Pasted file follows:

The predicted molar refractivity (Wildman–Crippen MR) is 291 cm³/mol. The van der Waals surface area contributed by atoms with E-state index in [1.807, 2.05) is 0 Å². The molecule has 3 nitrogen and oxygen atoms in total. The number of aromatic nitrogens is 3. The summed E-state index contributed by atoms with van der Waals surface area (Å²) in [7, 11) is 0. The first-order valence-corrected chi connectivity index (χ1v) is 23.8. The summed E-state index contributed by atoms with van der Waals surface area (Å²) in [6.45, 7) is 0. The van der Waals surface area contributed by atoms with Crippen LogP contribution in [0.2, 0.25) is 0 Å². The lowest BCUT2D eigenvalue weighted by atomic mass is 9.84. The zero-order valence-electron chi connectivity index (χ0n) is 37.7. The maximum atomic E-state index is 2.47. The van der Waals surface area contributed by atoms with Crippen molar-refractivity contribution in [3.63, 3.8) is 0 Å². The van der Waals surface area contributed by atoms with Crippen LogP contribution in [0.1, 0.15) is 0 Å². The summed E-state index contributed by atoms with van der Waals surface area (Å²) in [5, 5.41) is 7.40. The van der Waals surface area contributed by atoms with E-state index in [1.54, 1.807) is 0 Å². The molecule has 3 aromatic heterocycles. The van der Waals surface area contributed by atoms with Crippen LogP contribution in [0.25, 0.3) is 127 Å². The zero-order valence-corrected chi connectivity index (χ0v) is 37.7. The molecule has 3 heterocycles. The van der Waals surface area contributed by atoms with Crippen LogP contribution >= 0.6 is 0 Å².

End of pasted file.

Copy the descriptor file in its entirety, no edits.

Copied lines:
The predicted molar refractivity (Wildman–Crippen MR) is 291 cm³/mol. The van der Waals surface area contributed by atoms with E-state index in [1.807, 2.05) is 0 Å². The molecule has 3 nitrogen and oxygen atoms in total. The number of aromatic nitrogens is 3. The summed E-state index contributed by atoms with van der Waals surface area (Å²) in [7, 11) is 0. The first-order valence-corrected chi connectivity index (χ1v) is 23.8. The summed E-state index contributed by atoms with van der Waals surface area (Å²) in [6.45, 7) is 0. The van der Waals surface area contributed by atoms with Crippen LogP contribution in [0.2, 0.25) is 0 Å². The lowest BCUT2D eigenvalue weighted by atomic mass is 9.84. The zero-order valence-electron chi connectivity index (χ0n) is 37.7. The maximum atomic E-state index is 2.47. The van der Waals surface area contributed by atoms with Crippen molar-refractivity contribution in [3.63, 3.8) is 0 Å². The van der Waals surface area contributed by atoms with Crippen LogP contribution in [0.1, 0.15) is 0 Å². The summed E-state index contributed by atoms with van der Waals surface area (Å²) in [5, 5.41) is 7.40. The van der Waals surface area contributed by atoms with E-state index in [1.54, 1.807) is 0 Å². The molecule has 3 aromatic heterocycles. The van der Waals surface area contributed by atoms with Crippen LogP contribution in [0.25, 0.3) is 127 Å². The zero-order valence-corrected chi connectivity index (χ0v) is 37.7. The molecule has 3 heterocycles. The van der Waals surface area contributed by atoms with Crippen LogP contribution >= 0.6 is 0 Å².